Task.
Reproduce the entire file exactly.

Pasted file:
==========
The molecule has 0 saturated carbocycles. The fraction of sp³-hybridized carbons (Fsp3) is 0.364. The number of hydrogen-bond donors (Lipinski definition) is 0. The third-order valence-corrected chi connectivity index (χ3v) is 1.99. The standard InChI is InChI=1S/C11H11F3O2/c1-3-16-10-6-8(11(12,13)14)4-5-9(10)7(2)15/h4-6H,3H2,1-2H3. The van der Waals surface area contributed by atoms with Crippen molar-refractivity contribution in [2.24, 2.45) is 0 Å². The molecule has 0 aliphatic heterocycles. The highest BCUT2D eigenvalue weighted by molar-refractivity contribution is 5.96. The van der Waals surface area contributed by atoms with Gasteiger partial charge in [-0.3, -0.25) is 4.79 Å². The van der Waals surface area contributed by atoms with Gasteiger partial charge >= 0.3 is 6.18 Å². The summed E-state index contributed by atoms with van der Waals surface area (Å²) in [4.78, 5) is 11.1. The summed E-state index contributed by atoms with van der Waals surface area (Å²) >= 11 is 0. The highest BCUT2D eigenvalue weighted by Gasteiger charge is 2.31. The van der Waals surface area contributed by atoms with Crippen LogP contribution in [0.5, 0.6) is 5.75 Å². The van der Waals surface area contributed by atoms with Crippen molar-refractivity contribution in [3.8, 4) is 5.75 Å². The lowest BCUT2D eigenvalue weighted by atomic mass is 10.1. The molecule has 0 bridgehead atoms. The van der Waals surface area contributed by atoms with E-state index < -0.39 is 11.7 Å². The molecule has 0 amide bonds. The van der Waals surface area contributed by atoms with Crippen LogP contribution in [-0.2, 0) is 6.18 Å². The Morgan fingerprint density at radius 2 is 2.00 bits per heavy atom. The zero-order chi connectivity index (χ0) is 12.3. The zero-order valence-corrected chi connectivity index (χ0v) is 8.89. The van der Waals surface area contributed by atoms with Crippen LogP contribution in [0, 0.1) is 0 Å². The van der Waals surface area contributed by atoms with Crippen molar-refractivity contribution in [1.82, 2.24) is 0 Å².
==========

The molecule has 0 saturated carbocycles. The fraction of sp³-hybridized carbons (Fsp3) is 0.364. The number of hydrogen-bond donors (Lipinski definition) is 0. The third-order valence-corrected chi connectivity index (χ3v) is 1.99. The standard InChI is InChI=1S/C11H11F3O2/c1-3-16-10-6-8(11(12,13)14)4-5-9(10)7(2)15/h4-6H,3H2,1-2H3. The van der Waals surface area contributed by atoms with Crippen molar-refractivity contribution in [2.24, 2.45) is 0 Å². The molecule has 0 aliphatic heterocycles. The highest BCUT2D eigenvalue weighted by molar-refractivity contribution is 5.96. The van der Waals surface area contributed by atoms with Gasteiger partial charge in [-0.3, -0.25) is 4.79 Å². The van der Waals surface area contributed by atoms with Gasteiger partial charge >= 0.3 is 6.18 Å². The summed E-state index contributed by atoms with van der Waals surface area (Å²) in [4.78, 5) is 11.1. The summed E-state index contributed by atoms with van der Waals surface area (Å²) >= 11 is 0. The highest BCUT2D eigenvalue weighted by Gasteiger charge is 2.31. The van der Waals surface area contributed by atoms with Crippen LogP contribution in [0.5, 0.6) is 5.75 Å². The van der Waals surface area contributed by atoms with Crippen molar-refractivity contribution in [3.8, 4) is 5.75 Å². The lowest BCUT2D eigenvalue weighted by atomic mass is 10.1. The molecule has 0 bridgehead atoms. The van der Waals surface area contributed by atoms with E-state index < -0.39 is 11.7 Å². The molecule has 0 amide bonds. The van der Waals surface area contributed by atoms with Crippen LogP contribution in [-0.2, 0) is 6.18 Å². The Morgan fingerprint density at radius 2 is 2.00 bits per heavy atom. The zero-order chi connectivity index (χ0) is 12.3. The zero-order valence-corrected chi connectivity index (χ0v) is 8.89. The van der Waals surface area contributed by atoms with Crippen LogP contribution in [0, 0.1) is 0 Å². The van der Waals surface area contributed by atoms with Crippen molar-refractivity contribution in [1.82, 2.24) is 0 Å².